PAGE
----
A Gap Exists in Vaccination Rates 

April 19. 2021, Parker Zhao shows a Google form a friend sent so he could be signed up through a local non-profit to receive his vaccine. Photo for NY City Lens by Sarah Chung

Bong Jun Kim, 61, who came to the United States from Seoul, Korea 24 years ago still wants to get his citizenship. But because of language barriers, taking the test is difficult for him. Getting an appointment for a COVID-19 vaccine hasn’t been easy for him either.

However, despite all the difficulties he’s faced this past year due to the pandemic, he finally managed to get his first shot of the Moderna vaccine last Saturday. He’s relieved. But says he wouldn’t have been able to get it without the help of the Minkwon Center, a local nonprofit in Flushing, Queens. 

A friend told him that the center was offering up vaccines.  So he called and after 10 days, he was matched with a local Rite-Aid drug store. He is now trying to reschedule his second dose appointment, but confesses that he is a bit lost as to how to go about doing so. 

For some immigrants, like Kim, who speak little English, every step of the vaccine process is difficult.  Even as the city has expanded its vaccine eligibility, with 31 percent of residents fully dosed and 47 percent still waiting for their second, many like Kim face obstacles in getting vaccinated. 

Across demographics, there is a considerable gap in vaccination rates among people in lower-income brackets and in Black, Latino, and immigrant communities, according to the New York City Health Department.  Several non-profit groups in the Asian community, like the Minkwon Center, have stepped in to fill the gap and offer assistance to those that can’t navigate the process. 

“I’m in my early 60’s and I just didn’t make the cut of getting early eligibility but Minkwon Center was able to help me get the vaccine earlier than I would have imagined,” said Kim.

Immigrants, especially elderly ones, have had a particularly hard time finding vaccine appointments because of language problems and digital issues.  In the Asian community, only 17 percent have received their first dose.  Even those that are 65 and older, who were eligible early on in the vaccination process, had trouble getting appointments.  In the Latino and Black community, similarly, only 18 percent and 16 percent of those over 65, respectively, have had the first shot.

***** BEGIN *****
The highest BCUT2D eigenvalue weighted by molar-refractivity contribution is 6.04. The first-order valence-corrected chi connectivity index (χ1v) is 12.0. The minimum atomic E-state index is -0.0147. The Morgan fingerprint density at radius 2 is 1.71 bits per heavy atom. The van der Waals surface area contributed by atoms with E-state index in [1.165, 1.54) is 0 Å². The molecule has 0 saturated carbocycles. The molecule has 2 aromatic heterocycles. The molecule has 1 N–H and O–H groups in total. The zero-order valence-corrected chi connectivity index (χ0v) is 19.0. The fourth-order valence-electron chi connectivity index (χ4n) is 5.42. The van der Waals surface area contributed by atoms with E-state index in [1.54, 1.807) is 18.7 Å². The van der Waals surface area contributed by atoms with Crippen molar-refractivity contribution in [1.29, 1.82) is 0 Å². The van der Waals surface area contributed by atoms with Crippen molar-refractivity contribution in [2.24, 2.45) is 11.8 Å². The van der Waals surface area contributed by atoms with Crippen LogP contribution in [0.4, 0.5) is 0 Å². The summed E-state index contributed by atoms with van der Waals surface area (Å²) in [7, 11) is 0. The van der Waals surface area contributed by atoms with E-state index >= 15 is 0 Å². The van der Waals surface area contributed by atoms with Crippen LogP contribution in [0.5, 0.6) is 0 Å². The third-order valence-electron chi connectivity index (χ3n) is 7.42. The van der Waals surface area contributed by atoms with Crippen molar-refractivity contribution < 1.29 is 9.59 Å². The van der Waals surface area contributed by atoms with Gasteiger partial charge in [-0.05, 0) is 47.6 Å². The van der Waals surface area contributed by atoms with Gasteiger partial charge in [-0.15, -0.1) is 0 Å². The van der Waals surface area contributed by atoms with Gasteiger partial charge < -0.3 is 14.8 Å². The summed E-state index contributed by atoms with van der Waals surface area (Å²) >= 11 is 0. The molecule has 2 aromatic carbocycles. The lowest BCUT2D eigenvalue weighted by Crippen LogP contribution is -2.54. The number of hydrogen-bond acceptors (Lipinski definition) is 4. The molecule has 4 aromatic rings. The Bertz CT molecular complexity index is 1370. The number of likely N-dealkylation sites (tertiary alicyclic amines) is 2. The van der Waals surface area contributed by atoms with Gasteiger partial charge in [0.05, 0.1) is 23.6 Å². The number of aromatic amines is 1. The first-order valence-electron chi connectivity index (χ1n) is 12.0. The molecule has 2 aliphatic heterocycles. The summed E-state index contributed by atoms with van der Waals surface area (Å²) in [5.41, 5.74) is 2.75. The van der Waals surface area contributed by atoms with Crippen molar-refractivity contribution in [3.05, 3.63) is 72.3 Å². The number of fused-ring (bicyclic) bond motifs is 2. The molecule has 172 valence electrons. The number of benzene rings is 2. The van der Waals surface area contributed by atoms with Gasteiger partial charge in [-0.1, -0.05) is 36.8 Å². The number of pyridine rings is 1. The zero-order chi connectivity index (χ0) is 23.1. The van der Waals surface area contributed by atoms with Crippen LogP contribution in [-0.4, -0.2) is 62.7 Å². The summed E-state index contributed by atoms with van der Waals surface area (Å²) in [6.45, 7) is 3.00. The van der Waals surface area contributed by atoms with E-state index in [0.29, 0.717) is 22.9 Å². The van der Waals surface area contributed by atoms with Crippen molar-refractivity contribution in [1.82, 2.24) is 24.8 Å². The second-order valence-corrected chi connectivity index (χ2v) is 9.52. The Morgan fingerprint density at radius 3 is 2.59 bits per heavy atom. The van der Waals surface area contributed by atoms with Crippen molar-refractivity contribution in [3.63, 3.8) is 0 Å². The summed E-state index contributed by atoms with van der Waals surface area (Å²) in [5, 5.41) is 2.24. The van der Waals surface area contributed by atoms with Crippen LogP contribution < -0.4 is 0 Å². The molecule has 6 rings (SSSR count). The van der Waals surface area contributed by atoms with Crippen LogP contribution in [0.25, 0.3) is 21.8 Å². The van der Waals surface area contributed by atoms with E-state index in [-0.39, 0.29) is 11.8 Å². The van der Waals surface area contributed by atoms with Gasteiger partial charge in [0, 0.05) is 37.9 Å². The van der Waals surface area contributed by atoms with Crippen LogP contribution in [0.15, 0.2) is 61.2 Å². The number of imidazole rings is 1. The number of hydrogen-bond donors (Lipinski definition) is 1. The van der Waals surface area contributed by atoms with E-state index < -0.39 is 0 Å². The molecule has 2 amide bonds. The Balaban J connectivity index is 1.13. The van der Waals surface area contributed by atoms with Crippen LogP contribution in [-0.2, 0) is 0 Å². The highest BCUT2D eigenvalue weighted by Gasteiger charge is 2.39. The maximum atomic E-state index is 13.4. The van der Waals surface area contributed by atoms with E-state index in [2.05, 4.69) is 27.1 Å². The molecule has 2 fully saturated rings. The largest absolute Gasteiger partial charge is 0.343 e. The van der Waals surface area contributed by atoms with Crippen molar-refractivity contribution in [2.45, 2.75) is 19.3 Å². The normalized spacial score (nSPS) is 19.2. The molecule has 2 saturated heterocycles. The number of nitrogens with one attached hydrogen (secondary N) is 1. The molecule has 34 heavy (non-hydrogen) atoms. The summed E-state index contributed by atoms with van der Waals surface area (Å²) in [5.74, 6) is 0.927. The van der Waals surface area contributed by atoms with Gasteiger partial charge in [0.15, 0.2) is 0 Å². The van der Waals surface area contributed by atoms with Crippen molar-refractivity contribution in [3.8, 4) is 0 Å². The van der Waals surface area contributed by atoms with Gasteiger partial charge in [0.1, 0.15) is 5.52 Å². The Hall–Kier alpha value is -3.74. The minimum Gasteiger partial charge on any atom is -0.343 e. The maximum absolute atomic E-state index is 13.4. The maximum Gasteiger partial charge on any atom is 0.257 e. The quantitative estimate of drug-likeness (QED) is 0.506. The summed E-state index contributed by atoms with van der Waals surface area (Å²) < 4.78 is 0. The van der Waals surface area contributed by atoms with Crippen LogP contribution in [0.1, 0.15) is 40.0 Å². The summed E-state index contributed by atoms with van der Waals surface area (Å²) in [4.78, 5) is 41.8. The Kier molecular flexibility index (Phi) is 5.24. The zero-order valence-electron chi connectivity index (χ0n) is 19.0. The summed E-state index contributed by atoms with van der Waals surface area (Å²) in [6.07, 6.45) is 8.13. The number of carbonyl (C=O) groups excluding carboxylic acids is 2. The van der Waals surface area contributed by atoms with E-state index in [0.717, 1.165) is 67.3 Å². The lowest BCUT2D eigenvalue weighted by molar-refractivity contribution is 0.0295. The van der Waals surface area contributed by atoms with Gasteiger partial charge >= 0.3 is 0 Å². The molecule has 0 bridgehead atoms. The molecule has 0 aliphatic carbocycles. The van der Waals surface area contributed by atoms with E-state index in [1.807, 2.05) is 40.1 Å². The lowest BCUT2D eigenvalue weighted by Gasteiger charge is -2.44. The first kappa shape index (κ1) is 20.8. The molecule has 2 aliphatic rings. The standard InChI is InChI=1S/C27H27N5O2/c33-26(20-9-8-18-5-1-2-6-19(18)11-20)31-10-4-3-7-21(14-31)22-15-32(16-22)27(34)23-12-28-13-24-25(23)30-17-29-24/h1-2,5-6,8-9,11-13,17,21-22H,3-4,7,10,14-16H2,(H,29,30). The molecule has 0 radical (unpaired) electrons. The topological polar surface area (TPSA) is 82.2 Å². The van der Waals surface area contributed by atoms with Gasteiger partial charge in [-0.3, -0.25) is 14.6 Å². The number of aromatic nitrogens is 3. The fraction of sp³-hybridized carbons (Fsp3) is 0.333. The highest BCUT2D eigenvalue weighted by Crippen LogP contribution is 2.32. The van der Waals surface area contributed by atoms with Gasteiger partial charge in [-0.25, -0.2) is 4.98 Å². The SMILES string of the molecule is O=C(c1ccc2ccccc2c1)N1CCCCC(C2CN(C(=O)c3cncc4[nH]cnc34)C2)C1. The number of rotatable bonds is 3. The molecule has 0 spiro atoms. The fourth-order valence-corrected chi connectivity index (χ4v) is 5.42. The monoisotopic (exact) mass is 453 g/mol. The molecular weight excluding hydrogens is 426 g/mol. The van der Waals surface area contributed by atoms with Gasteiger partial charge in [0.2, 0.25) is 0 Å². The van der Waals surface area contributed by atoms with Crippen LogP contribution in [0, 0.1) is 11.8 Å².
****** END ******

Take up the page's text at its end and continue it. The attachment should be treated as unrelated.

In the Korean community, the Minkwon Center, a group that aims to help advocate for community members, has taken on a mission to help people in the community, who don’t speak English or have trouble making their way around web portals, sign up for vaccination appointments.

Hanna Jo, a health navigator for Minkwon Center, said the group decided to launch this effort when it noticed that there was no centralized way for people to sign up for vaccines in the city. Instead, residents had to visit the individual sites of private clinics, pharmacies, and hospitals, to get in line for the vaccine. New York State, too, has a separate portal.  Each of the sites often requires signing up for an online account. For immigrants that don’t even have email addresses that process gets even more complicated.  Even navigating phone answering menus proved challenging for many in the community who can’t understand English. 

“It is very difficult for seniors, even though they were the first to be eligible for it,” said Jo of the Minkwon Center. “A lot of the seniors, they don’t have emails, and they don’t know how to use the internet. Some don’t even have internet, so we just started this program to help them make appointments for the vaccine,” she said. “Usually the younger tech-savvy people can get appointments faster.”